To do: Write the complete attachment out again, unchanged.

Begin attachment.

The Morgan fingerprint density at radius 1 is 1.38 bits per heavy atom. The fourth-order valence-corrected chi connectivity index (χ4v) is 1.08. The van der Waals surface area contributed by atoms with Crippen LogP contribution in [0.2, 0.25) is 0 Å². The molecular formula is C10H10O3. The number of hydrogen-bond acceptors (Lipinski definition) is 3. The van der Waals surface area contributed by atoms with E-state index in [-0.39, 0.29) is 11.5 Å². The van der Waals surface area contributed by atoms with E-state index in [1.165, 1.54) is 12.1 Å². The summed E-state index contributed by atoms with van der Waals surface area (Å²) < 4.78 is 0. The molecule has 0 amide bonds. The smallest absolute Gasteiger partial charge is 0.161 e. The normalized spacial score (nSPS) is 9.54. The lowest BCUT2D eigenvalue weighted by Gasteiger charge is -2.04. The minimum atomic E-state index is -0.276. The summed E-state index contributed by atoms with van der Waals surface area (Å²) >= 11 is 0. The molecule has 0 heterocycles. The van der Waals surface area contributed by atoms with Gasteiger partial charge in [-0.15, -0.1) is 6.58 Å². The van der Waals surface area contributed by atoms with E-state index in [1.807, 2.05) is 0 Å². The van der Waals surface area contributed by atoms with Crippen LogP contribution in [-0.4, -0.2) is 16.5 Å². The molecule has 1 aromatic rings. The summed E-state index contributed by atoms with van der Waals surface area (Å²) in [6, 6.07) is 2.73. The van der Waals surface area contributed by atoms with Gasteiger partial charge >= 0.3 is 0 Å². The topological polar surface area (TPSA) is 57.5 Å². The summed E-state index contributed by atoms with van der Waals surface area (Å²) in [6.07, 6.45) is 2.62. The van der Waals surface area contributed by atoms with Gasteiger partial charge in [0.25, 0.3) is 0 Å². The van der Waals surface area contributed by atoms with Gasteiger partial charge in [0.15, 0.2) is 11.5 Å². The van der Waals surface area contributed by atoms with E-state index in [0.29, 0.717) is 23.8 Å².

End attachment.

The Morgan fingerprint density at radius 1 is 1.38 bits per heavy atom. The fourth-order valence-corrected chi connectivity index (χ4v) is 1.08. The van der Waals surface area contributed by atoms with Crippen LogP contribution in [0.2, 0.25) is 0 Å². The molecular formula is C10H10O3. The number of hydrogen-bond acceptors (Lipinski definition) is 3. The van der Waals surface area contributed by atoms with E-state index in [-0.39, 0.29) is 11.5 Å². The van der Waals surface area contributed by atoms with E-state index in [1.165, 1.54) is 12.1 Å². The summed E-state index contributed by atoms with van der Waals surface area (Å²) < 4.78 is 0. The molecule has 0 amide bonds. The smallest absolute Gasteiger partial charge is 0.161 e. The normalized spacial score (nSPS) is 9.54. The lowest BCUT2D eigenvalue weighted by Gasteiger charge is -2.04. The minimum atomic E-state index is -0.276. The summed E-state index contributed by atoms with van der Waals surface area (Å²) >= 11 is 0. The molecule has 0 heterocycles. The van der Waals surface area contributed by atoms with Gasteiger partial charge in [-0.15, -0.1) is 6.58 Å². The van der Waals surface area contributed by atoms with E-state index in [1.807, 2.05) is 0 Å². The van der Waals surface area contributed by atoms with Crippen LogP contribution in [-0.4, -0.2) is 16.5 Å². The molecule has 1 aromatic rings. The summed E-state index contributed by atoms with van der Waals surface area (Å²) in [6, 6.07) is 2.73. The van der Waals surface area contributed by atoms with Gasteiger partial charge >= 0.3 is 0 Å². The topological polar surface area (TPSA) is 57.5 Å². The summed E-state index contributed by atoms with van der Waals surface area (Å²) in [6.07, 6.45) is 2.62. The van der Waals surface area contributed by atoms with Gasteiger partial charge in [0.25, 0.3) is 0 Å². The van der Waals surface area contributed by atoms with Gasteiger partial charge in [0.15, 0.2) is 11.5 Å². The van der Waals surface area contributed by atoms with E-state index in [0.29, 0.717) is 23.8 Å².